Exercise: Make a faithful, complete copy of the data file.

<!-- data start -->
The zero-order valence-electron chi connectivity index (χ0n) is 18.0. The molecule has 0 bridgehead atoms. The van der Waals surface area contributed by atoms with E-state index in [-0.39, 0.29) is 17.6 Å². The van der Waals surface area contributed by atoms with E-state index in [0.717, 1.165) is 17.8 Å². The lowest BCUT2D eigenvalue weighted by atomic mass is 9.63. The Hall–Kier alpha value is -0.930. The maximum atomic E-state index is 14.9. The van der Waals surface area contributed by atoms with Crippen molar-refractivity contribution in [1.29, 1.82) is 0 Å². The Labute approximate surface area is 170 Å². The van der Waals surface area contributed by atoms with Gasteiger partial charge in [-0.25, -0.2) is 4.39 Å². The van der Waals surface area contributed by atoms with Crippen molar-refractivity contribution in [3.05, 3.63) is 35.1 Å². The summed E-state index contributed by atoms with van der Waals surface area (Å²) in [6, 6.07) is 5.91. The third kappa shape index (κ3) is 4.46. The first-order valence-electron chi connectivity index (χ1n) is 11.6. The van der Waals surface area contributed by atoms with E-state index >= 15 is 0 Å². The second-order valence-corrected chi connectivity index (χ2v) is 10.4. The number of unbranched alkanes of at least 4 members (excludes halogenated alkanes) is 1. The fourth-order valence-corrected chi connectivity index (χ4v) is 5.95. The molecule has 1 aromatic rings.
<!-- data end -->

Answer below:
The zero-order valence-electron chi connectivity index (χ0n) is 18.0. The molecule has 0 bridgehead atoms. The van der Waals surface area contributed by atoms with E-state index in [-0.39, 0.29) is 17.6 Å². The van der Waals surface area contributed by atoms with E-state index in [0.717, 1.165) is 17.8 Å². The lowest BCUT2D eigenvalue weighted by atomic mass is 9.63. The Hall–Kier alpha value is -0.930. The maximum atomic E-state index is 14.9. The van der Waals surface area contributed by atoms with Crippen molar-refractivity contribution in [1.29, 1.82) is 0 Å². The Labute approximate surface area is 170 Å². The van der Waals surface area contributed by atoms with Gasteiger partial charge in [-0.25, -0.2) is 4.39 Å². The van der Waals surface area contributed by atoms with Crippen molar-refractivity contribution in [3.05, 3.63) is 35.1 Å². The summed E-state index contributed by atoms with van der Waals surface area (Å²) in [6, 6.07) is 5.91. The third kappa shape index (κ3) is 4.46. The first-order valence-electron chi connectivity index (χ1n) is 11.6. The van der Waals surface area contributed by atoms with E-state index >= 15 is 0 Å². The second-order valence-corrected chi connectivity index (χ2v) is 10.4. The number of unbranched alkanes of at least 4 members (excludes halogenated alkanes) is 1. The fourth-order valence-corrected chi connectivity index (χ4v) is 5.95. The molecule has 1 aromatic rings.